Hundreds of people, mostly students, marched through the streets of the Indian capital on Saturday demanding prompt implementation of a government panel's recommendation that India strictly enforce sexual assault laws, commit to holding speedy rape trials and change the antiquated penal code to protect women.
"Freedom for Women," the protesters chanted as they marched to Jantar Mantar, the main area for protests close to India's parliament in New Delhi. The march was organized by the All India Students Association and several other groups.
The government set up the panel in response to last month's gang rape and killing of a physiotherapy student on a New Delhi bus, which triggered massive protests across India blaming the government for failure to control crimes against women.
India's president also lent support to the women's demands, saying "If today young Indians feel outraged, can we blame our youth?"
"It is time for the nation to reset its moral compass," President Pranab Mukherjee said in a speech carried live on radio and television on Friday on the eve of India's Republic Day.
Gitanjali, a 38-year-old social development professional, said she joined the march because it was a way to show overwhelming support for women. She uses one name.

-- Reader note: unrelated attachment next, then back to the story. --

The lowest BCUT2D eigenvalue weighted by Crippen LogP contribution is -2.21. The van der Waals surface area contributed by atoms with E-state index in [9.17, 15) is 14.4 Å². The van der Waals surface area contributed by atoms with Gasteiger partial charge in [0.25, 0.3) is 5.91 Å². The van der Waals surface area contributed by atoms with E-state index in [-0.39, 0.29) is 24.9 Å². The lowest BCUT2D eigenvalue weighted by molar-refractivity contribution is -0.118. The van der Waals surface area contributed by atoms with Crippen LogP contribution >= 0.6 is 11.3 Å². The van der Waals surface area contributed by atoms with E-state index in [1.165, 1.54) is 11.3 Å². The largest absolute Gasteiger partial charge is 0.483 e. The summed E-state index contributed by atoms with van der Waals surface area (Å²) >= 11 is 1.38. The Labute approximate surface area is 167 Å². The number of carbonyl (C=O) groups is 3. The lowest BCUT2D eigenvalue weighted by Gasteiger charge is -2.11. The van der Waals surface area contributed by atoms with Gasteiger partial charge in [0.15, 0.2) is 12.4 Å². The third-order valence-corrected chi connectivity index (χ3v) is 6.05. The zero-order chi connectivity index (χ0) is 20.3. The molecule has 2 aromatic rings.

The panel, headed by retired Chief Justice J.S. Verma, issued its findings Wednesday after considering more than 80,000 suggestions for a complete overhaul in the criminal justice system's treatment of violence against women. The suggestions included banning a traumatic vaginal exam of rape victims and ending political interference in sex crime cases.
On Thursday, a fast-track courted started trial of five men charged with attacking the 23-year-old woman and a male friend on a bus as it was driven through the streets of India's capital. The woman was raped and assaulted with a metal bar on Dec. 16 and eventually died of her injuries. If convicted, they face death penalty.
A separate court will decide next week if a sixth suspect in the case is a juvenile.
The panel recommended to the government that police and other officials should be punished if they fail to act against crimes against women.
It called for a crackdown on dowry payments to enhance women's status, since families are often forced into massive debt to get their daughters married. It also suggested the government appoint more judges to lessen the backlog of cases and ensure swift justice, and it called for updating the law to include crimes such as voyeurism and stalking.